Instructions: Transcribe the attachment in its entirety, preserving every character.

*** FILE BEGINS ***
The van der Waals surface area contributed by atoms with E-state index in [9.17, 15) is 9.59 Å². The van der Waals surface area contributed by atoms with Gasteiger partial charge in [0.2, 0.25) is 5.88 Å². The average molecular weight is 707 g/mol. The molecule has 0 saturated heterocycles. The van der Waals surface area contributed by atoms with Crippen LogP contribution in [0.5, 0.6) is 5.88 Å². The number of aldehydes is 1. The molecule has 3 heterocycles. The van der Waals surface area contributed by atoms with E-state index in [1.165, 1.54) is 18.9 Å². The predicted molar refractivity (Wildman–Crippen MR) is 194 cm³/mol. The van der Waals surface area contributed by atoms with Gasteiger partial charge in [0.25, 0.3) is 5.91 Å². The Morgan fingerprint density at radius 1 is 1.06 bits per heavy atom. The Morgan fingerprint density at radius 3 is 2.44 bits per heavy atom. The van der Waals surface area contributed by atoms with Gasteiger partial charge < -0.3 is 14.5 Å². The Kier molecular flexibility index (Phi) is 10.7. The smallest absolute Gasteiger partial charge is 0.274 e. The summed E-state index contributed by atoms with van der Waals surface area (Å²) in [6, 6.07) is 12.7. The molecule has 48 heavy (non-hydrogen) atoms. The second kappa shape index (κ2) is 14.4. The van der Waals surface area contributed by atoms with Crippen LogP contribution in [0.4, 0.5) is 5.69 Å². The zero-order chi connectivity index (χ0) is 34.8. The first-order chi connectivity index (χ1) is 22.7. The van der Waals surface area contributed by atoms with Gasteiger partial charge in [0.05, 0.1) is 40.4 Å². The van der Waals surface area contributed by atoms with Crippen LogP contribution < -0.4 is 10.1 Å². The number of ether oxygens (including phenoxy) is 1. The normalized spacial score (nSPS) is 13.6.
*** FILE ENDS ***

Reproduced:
The van der Waals surface area contributed by atoms with E-state index in [9.17, 15) is 9.59 Å². The van der Waals surface area contributed by atoms with Gasteiger partial charge in [0.2, 0.25) is 5.88 Å². The average molecular weight is 707 g/mol. The molecule has 0 saturated heterocycles. The van der Waals surface area contributed by atoms with Crippen LogP contribution in [0.5, 0.6) is 5.88 Å². The number of aldehydes is 1. The molecule has 3 heterocycles. The van der Waals surface area contributed by atoms with E-state index in [1.165, 1.54) is 18.9 Å². The predicted molar refractivity (Wildman–Crippen MR) is 194 cm³/mol. The van der Waals surface area contributed by atoms with Gasteiger partial charge in [0.25, 0.3) is 5.91 Å². The Morgan fingerprint density at radius 1 is 1.06 bits per heavy atom. The Morgan fingerprint density at radius 3 is 2.44 bits per heavy atom. The van der Waals surface area contributed by atoms with Gasteiger partial charge < -0.3 is 14.5 Å². The Kier molecular flexibility index (Phi) is 10.7. The smallest absolute Gasteiger partial charge is 0.274 e. The summed E-state index contributed by atoms with van der Waals surface area (Å²) in [6, 6.07) is 12.7. The molecule has 48 heavy (non-hydrogen) atoms. The second kappa shape index (κ2) is 14.4. The van der Waals surface area contributed by atoms with Crippen LogP contribution in [0.4, 0.5) is 5.69 Å². The zero-order chi connectivity index (χ0) is 34.8. The first-order chi connectivity index (χ1) is 22.7. The van der Waals surface area contributed by atoms with Gasteiger partial charge in [0.05, 0.1) is 40.4 Å². The van der Waals surface area contributed by atoms with Crippen LogP contribution < -0.4 is 10.1 Å². The number of ether oxygens (including phenoxy) is 1. The normalized spacial score (nSPS) is 13.6.